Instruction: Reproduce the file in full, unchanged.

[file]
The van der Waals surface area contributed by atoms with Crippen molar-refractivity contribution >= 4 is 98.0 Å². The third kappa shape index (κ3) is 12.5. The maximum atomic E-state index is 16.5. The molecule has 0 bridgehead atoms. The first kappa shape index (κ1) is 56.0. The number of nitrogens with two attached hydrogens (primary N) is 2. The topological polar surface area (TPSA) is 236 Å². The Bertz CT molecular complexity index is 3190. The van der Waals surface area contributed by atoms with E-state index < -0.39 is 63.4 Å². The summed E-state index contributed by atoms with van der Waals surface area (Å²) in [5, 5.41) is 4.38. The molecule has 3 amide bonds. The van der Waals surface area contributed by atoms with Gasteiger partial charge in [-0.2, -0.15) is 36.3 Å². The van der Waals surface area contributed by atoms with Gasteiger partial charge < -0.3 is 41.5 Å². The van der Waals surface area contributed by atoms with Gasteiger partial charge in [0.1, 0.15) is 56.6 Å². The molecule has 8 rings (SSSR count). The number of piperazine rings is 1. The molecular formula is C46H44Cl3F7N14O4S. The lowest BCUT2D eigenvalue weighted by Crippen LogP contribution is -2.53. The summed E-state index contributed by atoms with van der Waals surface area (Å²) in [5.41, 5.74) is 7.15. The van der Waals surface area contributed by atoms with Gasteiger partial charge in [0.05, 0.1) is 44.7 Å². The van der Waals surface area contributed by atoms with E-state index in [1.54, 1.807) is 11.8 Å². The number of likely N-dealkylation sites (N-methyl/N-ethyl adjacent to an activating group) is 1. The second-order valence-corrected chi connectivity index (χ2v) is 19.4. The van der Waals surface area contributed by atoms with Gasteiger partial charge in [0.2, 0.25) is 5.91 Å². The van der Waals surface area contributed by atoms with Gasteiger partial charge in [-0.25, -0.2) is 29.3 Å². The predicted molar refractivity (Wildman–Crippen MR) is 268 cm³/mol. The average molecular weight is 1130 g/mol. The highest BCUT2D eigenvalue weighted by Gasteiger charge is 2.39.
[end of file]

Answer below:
The van der Waals surface area contributed by atoms with Crippen molar-refractivity contribution >= 4 is 98.0 Å². The third kappa shape index (κ3) is 12.5. The maximum atomic E-state index is 16.5. The molecule has 0 bridgehead atoms. The first kappa shape index (κ1) is 56.0. The number of nitrogens with two attached hydrogens (primary N) is 2. The topological polar surface area (TPSA) is 236 Å². The Bertz CT molecular complexity index is 3190. The van der Waals surface area contributed by atoms with E-state index < -0.39 is 63.4 Å². The summed E-state index contributed by atoms with van der Waals surface area (Å²) in [5, 5.41) is 4.38. The molecule has 3 amide bonds. The van der Waals surface area contributed by atoms with Gasteiger partial charge in [-0.2, -0.15) is 36.3 Å². The van der Waals surface area contributed by atoms with Gasteiger partial charge < -0.3 is 41.5 Å². The van der Waals surface area contributed by atoms with Gasteiger partial charge in [0.1, 0.15) is 56.6 Å². The molecule has 8 rings (SSSR count). The number of piperazine rings is 1. The molecular formula is C46H44Cl3F7N14O4S. The lowest BCUT2D eigenvalue weighted by Crippen LogP contribution is -2.53. The summed E-state index contributed by atoms with van der Waals surface area (Å²) in [5.41, 5.74) is 7.15. The van der Waals surface area contributed by atoms with Gasteiger partial charge in [0.05, 0.1) is 44.7 Å². The van der Waals surface area contributed by atoms with E-state index in [1.54, 1.807) is 11.8 Å². The number of likely N-dealkylation sites (N-methyl/N-ethyl adjacent to an activating group) is 1. The second-order valence-corrected chi connectivity index (χ2v) is 19.4. The van der Waals surface area contributed by atoms with Gasteiger partial charge in [0.2, 0.25) is 5.91 Å². The van der Waals surface area contributed by atoms with Gasteiger partial charge in [-0.25, -0.2) is 29.3 Å². The predicted molar refractivity (Wildman–Crippen MR) is 268 cm³/mol. The average molecular weight is 1130 g/mol. The highest BCUT2D eigenvalue weighted by Gasteiger charge is 2.39.